As expected, the central bank on Wednesday raised the federal funds rate during the Federal Open Market Committee’s (FOMC) December policy meeting. The benchmark interest rate rose to a target of between 1.25% and 1.50%. What might this mean for mortgage rates and the housing market?

  • In the long run the federal funds rate and the 30-year fixed mortgage rate are highly correlated, but Fed rate hikes this year did not always lead to increases in mortgage rates.
  • Mortgage rates would have to rise to levels unseen since 2011 to have any impact on the home buying decision. If mortgage rates increase 0.8 percentage points to 4.6% in San Jose, Calif. the cost of buying will equal renting.
  • Nationally, the 30-year fixed mortgage rate would have to rise to 8.3%–or 4.5 percentage points higher than they are today—for the cost home buying to equal the cost of renting.

On Dec. 13, the Federal Reserve Bank increased the target federal funds 0.25%, which determines the interbank lending rate. Prospective homebuyers often look to the FOMC announcement on the federal funds rate since they believe that mortgage rates will follow the direction of the rate change. While the federal funds rate is tied to consumer interest rates in the short-run, mortgage rates are not particularly sensitive to the federal funds rate.

Source: Freddie Mac, 30-Year Rate Mortgage Bi-Weekly Average; Board of Governors of the Federal Reserve System, Effective Federal Funds Rate Bi-Weekly Average. Both metrics retrieved from FRED Federal Reserve Bank of St. Louis, Dec. 7, 2017.

A closer look at the movement of the federal funds rate and the 30-year fixed mortgage rate since 1975 shows that over the long term the rates are correlated (with a correlation coefficient of 0.93). However, when looking back at 2017 we see that the FOMC raised rates twice, after the March and June meetings. After the rate was raised to a target range between 0.75% and 1.00% in March, the 30-year fixed mortgage rate also edged up slightly. Mortgage rates rose from 4.16% on March 15 to 4.27% on March 29. However, when the Fed raised the target range to between 1.00% and 1.25% after the June FOMC meeting, mortgage rates slipped from 4.12% on June 12 to 4.03% on June 26. So while the federal funds rate and mortgage rates move together over time, small changes to the Fed rate don’t necessarily directly impact mortgage rates.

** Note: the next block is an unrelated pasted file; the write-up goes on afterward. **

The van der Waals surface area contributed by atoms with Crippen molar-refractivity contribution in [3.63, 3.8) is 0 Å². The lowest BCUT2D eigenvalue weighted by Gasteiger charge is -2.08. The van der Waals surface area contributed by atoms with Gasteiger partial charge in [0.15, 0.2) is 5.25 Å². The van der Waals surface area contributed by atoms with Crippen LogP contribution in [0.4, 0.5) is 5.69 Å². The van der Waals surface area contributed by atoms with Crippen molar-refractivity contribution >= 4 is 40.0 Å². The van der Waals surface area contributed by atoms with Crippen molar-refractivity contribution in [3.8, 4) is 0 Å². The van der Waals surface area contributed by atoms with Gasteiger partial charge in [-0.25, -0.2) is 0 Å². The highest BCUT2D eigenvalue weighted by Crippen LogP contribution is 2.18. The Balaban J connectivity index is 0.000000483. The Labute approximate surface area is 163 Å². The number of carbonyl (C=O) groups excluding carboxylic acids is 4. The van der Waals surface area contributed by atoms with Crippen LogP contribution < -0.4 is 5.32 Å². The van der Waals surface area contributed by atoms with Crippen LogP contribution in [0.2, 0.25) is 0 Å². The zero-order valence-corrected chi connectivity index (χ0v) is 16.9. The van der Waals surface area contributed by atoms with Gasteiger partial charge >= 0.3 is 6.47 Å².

If mortgage rates do rise, however, the decision to buy a home may warrant a second thought –depending on the market. To calculate the cost of renting versus buying we assume households stay in their home for seven years, and can afford to put 20% down and a 30-year fixed rate mortgage to buy a home. Under these assumptions, the economic benefit of buying outweighs renting in the nation’s largest 100 markets, but rising mortgage rates could impact that inequality. The mortgage rate tipping point, or the mortgage rate at which the cost of buying equals renting is 4.6% in San Jose, Calif., or just 0.8 percentage points higher than mortgage rates are today.

Metro Tipping Point (Percentage Point Increase from Today’s Rate)
San Jose, CA 4.6% (0.8)
San Francisco, CA 5.2% (1.4)
Honolulu, HI 5.5% (1.7)
Oakland, CA 5.9% (2.1)
Orange County, CA 6.8% (3.0)
Seattle, WA 6.9% (3.1)
San Diego, CA 7.1% (3.3)
Madison, WI 7.2% (3.4)
Sacramento, CA 7.3% (3.5)
Ventura County, CA 7.3% (3.5)

With mortgage rates hovering around 4.0% for the past several years, the last time rates exceeded 4.6% was in June, 2011. And the last time rates exceeded 5.2%, which is when the cost of renting would equal owning in San Francisco, was in August, 2009. So while rising mortgage rates would cost homebuyers more, unless there is a drastic increase in rates it still makes a lot more financial sense to buy than rent almost everywhere.